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"You don't realize what you're dealing with, do you? The perfect organism. Its structural perfection is matched only by its hostility" - Ash, Alien

Centipedes of the genus Scolopendra are extremely widespread, with extant species more or less everywhere save Antarctica. Although they vary greatly in size and markings, they all have the body shape seen above, and all have 21 pairs of legs.
Although they have shown up in the trade sporadically for many years (usually as just "giant centipede" or similar) more and more are being imported, including many undescribed species.


I should mention that many species do have venom powerful enough to do serious damage to a human. I have heard rumors of human fatalities, but have been unable to confirm those reports. In addition, they posess glands that produce an irritant near the legs. It is also important to remember that these are much faster than a large tarantula or scorpion. Treat it like you would a venomous snake, don't freehandle it (use long forceps with cotton pads stuck on the ends), Be aware of its position in the cage when feeding or adding water (again, it's faster than it looks). Also, if you are allergic to insect bites or stings I would suggest a less harmful animal. Eight-year-old scar from a pede bite on the inner bicep (pic taken by machete of PFish)

I also feel I should mention that the venom delivery apparatus is not a stinger like a scorpion or fangs like a spider, but rather a pair of highly modified legs known a maxilipeds. If you get nailed, you weren't bitten or stung, you were kicked.

Also, please note that these animals are extremely sensitive to paint and other chemical fumes, that's how mine died.


Most species are tropical, and all require high humidity, mist the cage as often as you have to to keep humidity at around 75%. Temperature should be around 75-85°F. I don't know what their upper limit is , I suspect it's around the low nineties like most "bugs". If you use an incandescent bulb for heat, I suggest you use a red bulb, as they flee and hide ouner normal light.

Mine was kept on a 90/10 peat/sphagnum mix, that seemed to work well.

A 5 gallon will work for most pedes, a 10 or 15 gallon will work for the bigger ones. The one thing you need to watch out for is that it needs to be taller than the pede is long, otherwise it will be able to just climb out. You may also wish (if you're as paranoid as I am) to remove the silicone in the corners with a razor and rubbing alcohol, as smaller pedes may be able to adhere to it and climb (they can't stick to glass like roaches can).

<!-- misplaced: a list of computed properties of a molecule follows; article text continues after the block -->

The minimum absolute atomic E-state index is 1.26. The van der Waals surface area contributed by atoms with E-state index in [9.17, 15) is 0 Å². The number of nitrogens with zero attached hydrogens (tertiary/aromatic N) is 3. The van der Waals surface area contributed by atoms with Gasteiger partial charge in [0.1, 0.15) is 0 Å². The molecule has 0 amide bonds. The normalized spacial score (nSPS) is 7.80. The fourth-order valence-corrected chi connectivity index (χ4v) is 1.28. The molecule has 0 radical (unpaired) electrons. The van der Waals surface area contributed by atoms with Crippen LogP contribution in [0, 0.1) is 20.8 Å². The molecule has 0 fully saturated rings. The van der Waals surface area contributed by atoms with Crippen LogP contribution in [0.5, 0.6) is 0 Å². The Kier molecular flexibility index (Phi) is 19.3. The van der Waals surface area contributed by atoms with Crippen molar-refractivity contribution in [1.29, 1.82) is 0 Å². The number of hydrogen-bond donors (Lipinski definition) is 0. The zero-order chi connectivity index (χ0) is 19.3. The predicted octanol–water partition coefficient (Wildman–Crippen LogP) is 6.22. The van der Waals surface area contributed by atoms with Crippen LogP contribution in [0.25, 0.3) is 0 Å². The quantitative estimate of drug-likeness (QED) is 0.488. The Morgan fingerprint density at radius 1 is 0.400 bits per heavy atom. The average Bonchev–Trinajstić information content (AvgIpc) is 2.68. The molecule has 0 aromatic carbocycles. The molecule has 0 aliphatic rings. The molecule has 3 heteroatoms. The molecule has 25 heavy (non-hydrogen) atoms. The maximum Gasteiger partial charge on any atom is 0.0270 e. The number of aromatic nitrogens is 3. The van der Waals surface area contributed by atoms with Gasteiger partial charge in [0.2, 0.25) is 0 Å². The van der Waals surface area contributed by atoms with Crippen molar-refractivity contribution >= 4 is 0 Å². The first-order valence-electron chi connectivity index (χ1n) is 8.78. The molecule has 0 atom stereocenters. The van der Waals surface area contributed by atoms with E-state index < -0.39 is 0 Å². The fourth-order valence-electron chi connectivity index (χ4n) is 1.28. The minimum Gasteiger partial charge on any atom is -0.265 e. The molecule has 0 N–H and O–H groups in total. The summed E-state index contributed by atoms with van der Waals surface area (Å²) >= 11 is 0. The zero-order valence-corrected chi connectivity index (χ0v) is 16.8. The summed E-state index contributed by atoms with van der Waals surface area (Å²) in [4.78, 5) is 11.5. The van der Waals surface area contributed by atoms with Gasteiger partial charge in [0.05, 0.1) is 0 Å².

Provide cork bark and flat rock hidespots, they like to crawl under things. They do not seem to climb too much.

A large, shallow (less than an inch deep) water dish with cork bark should be used.

Keep one per cage, they will quickly kill anything placed in with them, including other centipedes. The one possible exception may be Scolopenrda subspinipes mutilans (or maybe just S. mutilans, I forget), which can be supposedly be housed communally without cannibalism and has even been bred in captivity. I've never tried it, but I have been looking for these for some time. I'll post my findings when i have proof one way or the other.


All centipedes are strict carnivores. Appropriately sized crickets can be used as a staple, I do not know if they will eat mealworms or waxworms. Larger specimens (8" or bigger) will take small vertebrates such as pinkie or fuzzy mice or small lizards. Do not feed them adult mice, although
this is an amazing sight the risk to the pede is too great.

Interestingly, they do not merely inject digestive juices and suck their prey dry like a spider, they actually eat the whole prey item.


This is very rare in captivity, mostly due to the fact that is next to impossible to house two pedes together. However, captive bred Scolopenrda subspinipes mutilans are becoming more common, and may wind up as the most commonly available species because they're the easiest to breed. Every once in a while you'll encounter a wild caught gravid female. She curls into a ball around the tiny white babies until they are large enough to venture out on their own. Some species will consume the mother before doing so.


Scolopendra heros castaneiceps, with babies
Scolopendra morsitans
Scolopendra sp. "Haitian giant"
Scolopendra subspinipes ssp. "Vietnam"
Scolopendra subspinipes mutilans
Scolopendra viridis
Scolopendra subspinipes ssp. "Hong Kong Giant"

Let my know if you see any inaccuracies or feel anything was left out. Feel free to post you own experiences and pictures and what-not.

Innes: none of the pics in the bottom section are mine, except for the HK giant pic, and are the property of the original photographers, whoever they may be.

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